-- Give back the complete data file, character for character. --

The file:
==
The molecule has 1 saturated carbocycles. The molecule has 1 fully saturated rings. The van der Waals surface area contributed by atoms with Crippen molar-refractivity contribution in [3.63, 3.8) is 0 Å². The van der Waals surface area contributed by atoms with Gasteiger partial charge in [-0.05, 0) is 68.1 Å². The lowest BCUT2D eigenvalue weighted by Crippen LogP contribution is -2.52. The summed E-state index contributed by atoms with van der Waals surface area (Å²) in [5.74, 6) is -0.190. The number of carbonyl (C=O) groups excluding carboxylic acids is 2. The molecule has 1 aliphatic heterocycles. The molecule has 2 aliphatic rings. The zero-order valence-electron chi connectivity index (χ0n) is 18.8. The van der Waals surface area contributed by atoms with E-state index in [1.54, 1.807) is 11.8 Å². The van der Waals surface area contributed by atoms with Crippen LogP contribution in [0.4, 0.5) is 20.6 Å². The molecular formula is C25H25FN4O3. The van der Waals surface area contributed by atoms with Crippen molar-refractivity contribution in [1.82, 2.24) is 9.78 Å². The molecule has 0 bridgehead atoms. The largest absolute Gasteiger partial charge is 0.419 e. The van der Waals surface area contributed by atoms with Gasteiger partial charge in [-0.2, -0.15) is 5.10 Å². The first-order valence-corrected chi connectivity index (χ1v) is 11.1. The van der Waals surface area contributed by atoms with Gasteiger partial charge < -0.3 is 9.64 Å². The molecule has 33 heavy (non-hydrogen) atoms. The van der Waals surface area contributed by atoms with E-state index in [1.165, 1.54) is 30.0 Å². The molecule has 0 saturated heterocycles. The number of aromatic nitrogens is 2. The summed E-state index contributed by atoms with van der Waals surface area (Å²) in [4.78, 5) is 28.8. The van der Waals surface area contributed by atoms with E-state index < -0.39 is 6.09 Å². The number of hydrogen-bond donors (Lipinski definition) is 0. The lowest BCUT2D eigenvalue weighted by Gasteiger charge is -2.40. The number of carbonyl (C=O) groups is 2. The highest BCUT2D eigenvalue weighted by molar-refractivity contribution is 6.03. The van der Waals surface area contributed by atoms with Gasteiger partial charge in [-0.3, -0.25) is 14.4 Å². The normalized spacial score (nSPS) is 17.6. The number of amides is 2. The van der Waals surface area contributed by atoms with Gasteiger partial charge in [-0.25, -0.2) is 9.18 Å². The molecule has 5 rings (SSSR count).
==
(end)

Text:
The molecule has 1 saturated carbocycles. The molecule has 1 fully saturated rings. The van der Waals surface area contributed by atoms with Crippen molar-refractivity contribution in [3.63, 3.8) is 0 Å². The van der Waals surface area contributed by atoms with Gasteiger partial charge in [-0.05, 0) is 68.1 Å². The lowest BCUT2D eigenvalue weighted by Crippen LogP contribution is -2.52. The summed E-state index contributed by atoms with van der Waals surface area (Å²) in [5.74, 6) is -0.190. The number of carbonyl (C=O) groups excluding carboxylic acids is 2. The molecule has 1 aliphatic heterocycles. The molecule has 2 aliphatic rings. The zero-order valence-electron chi connectivity index (χ0n) is 18.8. The van der Waals surface area contributed by atoms with E-state index in [1.54, 1.807) is 11.8 Å². The van der Waals surface area contributed by atoms with Crippen LogP contribution in [0.4, 0.5) is 20.6 Å². The molecular formula is C25H25FN4O3. The van der Waals surface area contributed by atoms with Crippen molar-refractivity contribution in [1.82, 2.24) is 9.78 Å². The molecule has 0 bridgehead atoms. The largest absolute Gasteiger partial charge is 0.419 e. The van der Waals surface area contributed by atoms with Gasteiger partial charge in [-0.2, -0.15) is 5.10 Å². The first-order valence-corrected chi connectivity index (χ1v) is 11.1. The van der Waals surface area contributed by atoms with Gasteiger partial charge < -0.3 is 9.64 Å². The molecule has 33 heavy (non-hydrogen) atoms. The van der Waals surface area contributed by atoms with E-state index in [1.165, 1.54) is 30.0 Å². The molecule has 0 saturated heterocycles. The number of aromatic nitrogens is 2. The summed E-state index contributed by atoms with van der Waals surface area (Å²) in [4.78, 5) is 28.8. The van der Waals surface area contributed by atoms with E-state index < -0.39 is 6.09 Å². The number of hydrogen-bond donors (Lipinski definition) is 0. The lowest BCUT2D eigenvalue weighted by Gasteiger charge is -2.40. The number of carbonyl (C=O) groups is 2. The highest BCUT2D eigenvalue weighted by molar-refractivity contribution is 6.03. The van der Waals surface area contributed by atoms with Gasteiger partial charge in [-0.3, -0.25) is 14.4 Å². The normalized spacial score (nSPS) is 17.6. The number of amides is 2. The van der Waals surface area contributed by atoms with Gasteiger partial charge in [-0.25, -0.2) is 9.18 Å². The molecule has 5 rings (SSSR count).